1 Tammuz 5759
I recently graduated from college and now I’m working and living at home with my parents. B”H, there is nothing unusual about my family situation, but it’s hard living at my parents’ again full-time for the first time in almost four years after having gotten used to dorm life. Could you please give me some practical tips regarding Kibud Av Va’Em?
[Name withheld upon request]
It is definitely a hard thing to be an adult – and yet to be a child at the very same time. On the one hand, you are a mature and capable person – on the other hand, you are your parent’s child. How to balance the two? The 1st thing that I would tell you is to keep the lines of communication open. It is important to continually try and express your thoughts and feelings. When an argument could possibly be brewing, if you are open about how YOU feel [the famous ‘I message’], your parents will really be able to hear your position.
Although parents mean well, very often they are critical of us. Criticism can make us angry, hostile, and defensive. It is important to know that being defensive and defending our position, will usually bring about more criticism and prolong the confrontation. According to Halacha [Yoreh Deah 240:11] a child [no matter what age] must respond respectfully to a parent even if the parent is violating Jewish law in his own behavior. It is however permisable to question a parents statement politely.
Here are several ways to deal with criticism:
1] Don’t say anything at all. Just take it in and tell yourself some positive things at the same time.
2] Agree with your parents. Although they may be making the comment in a bitter tone, think about it, perhaps it’s a true statement, and something you could work on.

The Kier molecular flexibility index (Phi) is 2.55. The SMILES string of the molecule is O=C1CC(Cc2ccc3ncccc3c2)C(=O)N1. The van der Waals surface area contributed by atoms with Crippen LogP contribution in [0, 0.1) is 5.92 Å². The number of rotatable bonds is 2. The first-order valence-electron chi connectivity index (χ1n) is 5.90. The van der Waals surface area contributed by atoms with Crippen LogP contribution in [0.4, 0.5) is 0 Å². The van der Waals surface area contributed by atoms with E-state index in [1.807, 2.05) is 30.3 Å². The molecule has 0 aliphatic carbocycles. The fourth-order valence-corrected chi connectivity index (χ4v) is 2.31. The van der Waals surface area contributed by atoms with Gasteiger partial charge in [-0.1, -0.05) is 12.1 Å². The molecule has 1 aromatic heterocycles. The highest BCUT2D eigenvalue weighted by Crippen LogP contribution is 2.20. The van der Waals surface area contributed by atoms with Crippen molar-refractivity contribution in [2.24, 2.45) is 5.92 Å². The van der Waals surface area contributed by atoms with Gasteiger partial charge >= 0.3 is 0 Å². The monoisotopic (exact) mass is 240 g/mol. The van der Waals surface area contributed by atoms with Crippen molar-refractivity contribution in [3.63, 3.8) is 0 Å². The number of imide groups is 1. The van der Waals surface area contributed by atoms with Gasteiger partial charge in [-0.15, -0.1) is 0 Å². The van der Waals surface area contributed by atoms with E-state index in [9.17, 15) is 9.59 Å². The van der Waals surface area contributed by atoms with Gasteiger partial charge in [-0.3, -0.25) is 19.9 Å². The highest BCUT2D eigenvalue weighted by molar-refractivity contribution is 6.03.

3] Tell your parents straightforwardly how the comment makes you feel. [ Mom, it really hurts me when you say……..]
When parents come down hard and make you feel like a child again – reframe the message into something good. Though what they are saying may come across in a yell, [ WHY ARE YOU COMING HOME SO LATE!!!!!! ] the bottom line is that they care and are concerned for you. It is important to acknowledge that in your mind.
Don’t forget to show gratitude to your parents for all that they do for you. When we are younger this unfortunately slides right past us and we take things for granted, but when we are older we can indeed truly appreciate our parents and show it. This concept of thanking them can bring terrific realizations into our heads, and give us an extra helping of love and patience in our dealings with them.
Interactions, especially in a case like yours, where you have been away for awhile, within the parameters of Kibud Av V’am, really give us a chance to work on our Middos and be better people, This flows from meeting the challenges that living at home again presents in our lives.
Lastly, remember that even though parents actions and words don’t always come across in the right way, ultimately, parents want us to succeed and excel as human beings.Though they have funny ways of demonstrating it, most of their actions stem from their love for us. Without their guidance in the many forms that it takes, just think…………who would we really be?